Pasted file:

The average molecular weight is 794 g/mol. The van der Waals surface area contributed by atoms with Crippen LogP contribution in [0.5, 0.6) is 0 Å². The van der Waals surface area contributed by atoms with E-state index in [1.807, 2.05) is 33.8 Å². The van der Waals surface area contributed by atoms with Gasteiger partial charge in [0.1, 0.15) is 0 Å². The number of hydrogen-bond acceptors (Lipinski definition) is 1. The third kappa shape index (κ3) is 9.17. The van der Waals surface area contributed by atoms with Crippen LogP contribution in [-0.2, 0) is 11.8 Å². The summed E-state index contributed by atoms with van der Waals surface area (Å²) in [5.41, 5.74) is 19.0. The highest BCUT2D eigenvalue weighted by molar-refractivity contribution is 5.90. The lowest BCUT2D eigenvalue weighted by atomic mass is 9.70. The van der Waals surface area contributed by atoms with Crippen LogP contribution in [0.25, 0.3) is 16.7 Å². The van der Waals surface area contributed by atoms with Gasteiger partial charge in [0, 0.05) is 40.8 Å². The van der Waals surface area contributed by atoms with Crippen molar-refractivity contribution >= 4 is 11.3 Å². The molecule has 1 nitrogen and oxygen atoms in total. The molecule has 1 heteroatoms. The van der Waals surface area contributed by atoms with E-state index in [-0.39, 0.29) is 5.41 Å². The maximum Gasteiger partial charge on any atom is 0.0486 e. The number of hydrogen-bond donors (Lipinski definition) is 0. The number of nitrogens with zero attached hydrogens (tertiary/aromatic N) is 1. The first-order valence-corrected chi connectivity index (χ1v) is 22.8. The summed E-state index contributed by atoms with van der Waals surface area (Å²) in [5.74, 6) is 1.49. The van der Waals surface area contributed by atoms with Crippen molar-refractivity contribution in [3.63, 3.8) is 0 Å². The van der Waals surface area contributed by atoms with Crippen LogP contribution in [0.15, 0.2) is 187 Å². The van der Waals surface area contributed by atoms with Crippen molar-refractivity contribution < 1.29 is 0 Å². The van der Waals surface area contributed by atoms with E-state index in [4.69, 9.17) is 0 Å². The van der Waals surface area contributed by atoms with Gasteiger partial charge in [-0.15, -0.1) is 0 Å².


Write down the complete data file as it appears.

The average molecular weight is 794 g/mol. The van der Waals surface area contributed by atoms with Crippen LogP contribution in [0.5, 0.6) is 0 Å². The van der Waals surface area contributed by atoms with E-state index in [1.807, 2.05) is 33.8 Å². The van der Waals surface area contributed by atoms with Gasteiger partial charge in [0.1, 0.15) is 0 Å². The number of hydrogen-bond acceptors (Lipinski definition) is 1. The third kappa shape index (κ3) is 9.17. The van der Waals surface area contributed by atoms with Crippen LogP contribution in [-0.2, 0) is 11.8 Å². The summed E-state index contributed by atoms with van der Waals surface area (Å²) in [5.41, 5.74) is 19.0. The highest BCUT2D eigenvalue weighted by molar-refractivity contribution is 5.90. The lowest BCUT2D eigenvalue weighted by atomic mass is 9.70. The van der Waals surface area contributed by atoms with Crippen LogP contribution in [0.25, 0.3) is 16.7 Å². The van der Waals surface area contributed by atoms with Gasteiger partial charge in [0, 0.05) is 40.8 Å². The van der Waals surface area contributed by atoms with Crippen molar-refractivity contribution >= 4 is 11.3 Å². The molecule has 1 nitrogen and oxygen atoms in total. The molecule has 1 heteroatoms. The van der Waals surface area contributed by atoms with E-state index in [-0.39, 0.29) is 5.41 Å². The maximum Gasteiger partial charge on any atom is 0.0486 e. The number of hydrogen-bond donors (Lipinski definition) is 0. The number of nitrogens with zero attached hydrogens (tertiary/aromatic N) is 1. The first-order valence-corrected chi connectivity index (χ1v) is 22.8. The summed E-state index contributed by atoms with van der Waals surface area (Å²) in [5.74, 6) is 1.49. The van der Waals surface area contributed by atoms with Crippen molar-refractivity contribution in [3.63, 3.8) is 0 Å². The van der Waals surface area contributed by atoms with Crippen LogP contribution in [0.15, 0.2) is 187 Å². The van der Waals surface area contributed by atoms with Crippen molar-refractivity contribution < 1.29 is 0 Å². The van der Waals surface area contributed by atoms with E-state index in [4.69, 9.17) is 0 Å². The van der Waals surface area contributed by atoms with Gasteiger partial charge in [-0.15, -0.1) is 0 Å².